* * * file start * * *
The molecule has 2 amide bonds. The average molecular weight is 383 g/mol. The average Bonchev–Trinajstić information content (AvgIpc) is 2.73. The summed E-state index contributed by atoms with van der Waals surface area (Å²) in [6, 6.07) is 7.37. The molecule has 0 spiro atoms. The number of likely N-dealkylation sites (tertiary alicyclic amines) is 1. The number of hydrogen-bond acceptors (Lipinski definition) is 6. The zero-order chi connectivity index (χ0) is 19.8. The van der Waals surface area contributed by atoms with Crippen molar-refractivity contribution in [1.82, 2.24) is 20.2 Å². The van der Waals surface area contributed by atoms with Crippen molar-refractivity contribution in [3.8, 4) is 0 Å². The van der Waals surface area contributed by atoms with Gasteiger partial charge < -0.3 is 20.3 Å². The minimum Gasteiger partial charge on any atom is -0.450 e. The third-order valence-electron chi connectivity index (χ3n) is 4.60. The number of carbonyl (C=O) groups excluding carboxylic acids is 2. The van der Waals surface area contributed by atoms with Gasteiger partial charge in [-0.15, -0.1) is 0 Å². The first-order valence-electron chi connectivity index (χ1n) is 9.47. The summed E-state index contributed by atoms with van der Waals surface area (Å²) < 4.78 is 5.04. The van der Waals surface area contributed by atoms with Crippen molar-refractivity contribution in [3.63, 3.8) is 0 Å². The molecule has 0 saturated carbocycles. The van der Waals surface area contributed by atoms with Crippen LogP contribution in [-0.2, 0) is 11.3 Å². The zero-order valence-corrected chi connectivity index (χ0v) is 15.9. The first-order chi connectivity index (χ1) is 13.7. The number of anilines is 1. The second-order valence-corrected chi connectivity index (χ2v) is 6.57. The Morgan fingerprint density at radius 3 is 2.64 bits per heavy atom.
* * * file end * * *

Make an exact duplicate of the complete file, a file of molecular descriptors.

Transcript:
The molecule has 2 amide bonds. The average molecular weight is 383 g/mol. The average Bonchev–Trinajstić information content (AvgIpc) is 2.73. The summed E-state index contributed by atoms with van der Waals surface area (Å²) in [6, 6.07) is 7.37. The molecule has 0 spiro atoms. The number of likely N-dealkylation sites (tertiary alicyclic amines) is 1. The number of hydrogen-bond acceptors (Lipinski definition) is 6. The zero-order chi connectivity index (χ0) is 19.8. The van der Waals surface area contributed by atoms with Crippen molar-refractivity contribution in [1.82, 2.24) is 20.2 Å². The van der Waals surface area contributed by atoms with Crippen molar-refractivity contribution in [3.8, 4) is 0 Å². The van der Waals surface area contributed by atoms with Gasteiger partial charge < -0.3 is 20.3 Å². The minimum Gasteiger partial charge on any atom is -0.450 e. The third-order valence-electron chi connectivity index (χ3n) is 4.60. The number of carbonyl (C=O) groups excluding carboxylic acids is 2. The van der Waals surface area contributed by atoms with Gasteiger partial charge in [-0.15, -0.1) is 0 Å². The first-order valence-electron chi connectivity index (χ1n) is 9.47. The summed E-state index contributed by atoms with van der Waals surface area (Å²) < 4.78 is 5.04. The van der Waals surface area contributed by atoms with Crippen molar-refractivity contribution in [3.63, 3.8) is 0 Å². The molecule has 0 saturated carbocycles. The van der Waals surface area contributed by atoms with Crippen LogP contribution in [-0.2, 0) is 11.3 Å². The zero-order valence-corrected chi connectivity index (χ0v) is 15.9. The first-order chi connectivity index (χ1) is 13.7. The number of anilines is 1. The second-order valence-corrected chi connectivity index (χ2v) is 6.57. The Morgan fingerprint density at radius 3 is 2.64 bits per heavy atom.